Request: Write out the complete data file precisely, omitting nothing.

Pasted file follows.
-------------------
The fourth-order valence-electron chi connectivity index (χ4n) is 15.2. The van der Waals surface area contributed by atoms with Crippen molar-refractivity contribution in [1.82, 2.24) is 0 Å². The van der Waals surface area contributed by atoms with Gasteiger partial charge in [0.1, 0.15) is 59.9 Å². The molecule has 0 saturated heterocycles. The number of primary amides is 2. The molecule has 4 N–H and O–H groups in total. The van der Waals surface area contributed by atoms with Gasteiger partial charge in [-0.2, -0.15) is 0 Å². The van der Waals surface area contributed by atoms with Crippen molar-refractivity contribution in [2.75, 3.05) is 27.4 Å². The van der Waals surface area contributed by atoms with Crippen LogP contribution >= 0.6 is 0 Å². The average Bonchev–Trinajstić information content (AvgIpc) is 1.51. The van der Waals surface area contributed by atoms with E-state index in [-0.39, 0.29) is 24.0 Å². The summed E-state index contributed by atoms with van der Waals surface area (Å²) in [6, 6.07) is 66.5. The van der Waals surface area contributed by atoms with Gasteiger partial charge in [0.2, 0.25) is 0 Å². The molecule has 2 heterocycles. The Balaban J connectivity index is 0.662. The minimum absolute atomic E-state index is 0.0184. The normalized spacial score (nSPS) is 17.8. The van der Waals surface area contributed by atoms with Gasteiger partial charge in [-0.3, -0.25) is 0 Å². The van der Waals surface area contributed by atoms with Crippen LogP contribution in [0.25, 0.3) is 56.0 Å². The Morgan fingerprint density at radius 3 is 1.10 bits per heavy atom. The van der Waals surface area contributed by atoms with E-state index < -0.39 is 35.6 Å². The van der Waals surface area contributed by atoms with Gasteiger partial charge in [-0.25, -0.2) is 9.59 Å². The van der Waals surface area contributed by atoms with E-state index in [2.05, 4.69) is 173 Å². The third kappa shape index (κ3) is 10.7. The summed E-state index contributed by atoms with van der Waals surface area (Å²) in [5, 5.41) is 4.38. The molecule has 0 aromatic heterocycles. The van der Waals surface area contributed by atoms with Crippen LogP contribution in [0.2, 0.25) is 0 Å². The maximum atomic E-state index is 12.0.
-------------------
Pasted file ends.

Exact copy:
The fourth-order valence-electron chi connectivity index (χ4n) is 15.2. The van der Waals surface area contributed by atoms with Crippen molar-refractivity contribution in [1.82, 2.24) is 0 Å². The van der Waals surface area contributed by atoms with Gasteiger partial charge in [0.1, 0.15) is 59.9 Å². The molecule has 0 saturated heterocycles. The number of primary amides is 2. The molecule has 4 N–H and O–H groups in total. The van der Waals surface area contributed by atoms with Gasteiger partial charge in [-0.2, -0.15) is 0 Å². The van der Waals surface area contributed by atoms with Crippen molar-refractivity contribution in [2.75, 3.05) is 27.4 Å². The van der Waals surface area contributed by atoms with Crippen LogP contribution >= 0.6 is 0 Å². The average Bonchev–Trinajstić information content (AvgIpc) is 1.51. The van der Waals surface area contributed by atoms with E-state index in [-0.39, 0.29) is 24.0 Å². The summed E-state index contributed by atoms with van der Waals surface area (Å²) in [6, 6.07) is 66.5. The van der Waals surface area contributed by atoms with Gasteiger partial charge in [0.2, 0.25) is 0 Å². The molecule has 2 heterocycles. The Balaban J connectivity index is 0.662. The minimum absolute atomic E-state index is 0.0184. The normalized spacial score (nSPS) is 17.8. The van der Waals surface area contributed by atoms with Gasteiger partial charge in [-0.3, -0.25) is 0 Å². The van der Waals surface area contributed by atoms with Crippen LogP contribution in [0.25, 0.3) is 56.0 Å². The Morgan fingerprint density at radius 3 is 1.10 bits per heavy atom. The van der Waals surface area contributed by atoms with E-state index < -0.39 is 35.6 Å². The van der Waals surface area contributed by atoms with Gasteiger partial charge in [-0.25, -0.2) is 9.59 Å². The van der Waals surface area contributed by atoms with E-state index in [2.05, 4.69) is 173 Å². The third kappa shape index (κ3) is 10.7. The summed E-state index contributed by atoms with van der Waals surface area (Å²) in [5, 5.41) is 4.38. The molecule has 0 aromatic heterocycles. The van der Waals surface area contributed by atoms with Crippen LogP contribution in [0.2, 0.25) is 0 Å². The maximum atomic E-state index is 12.0.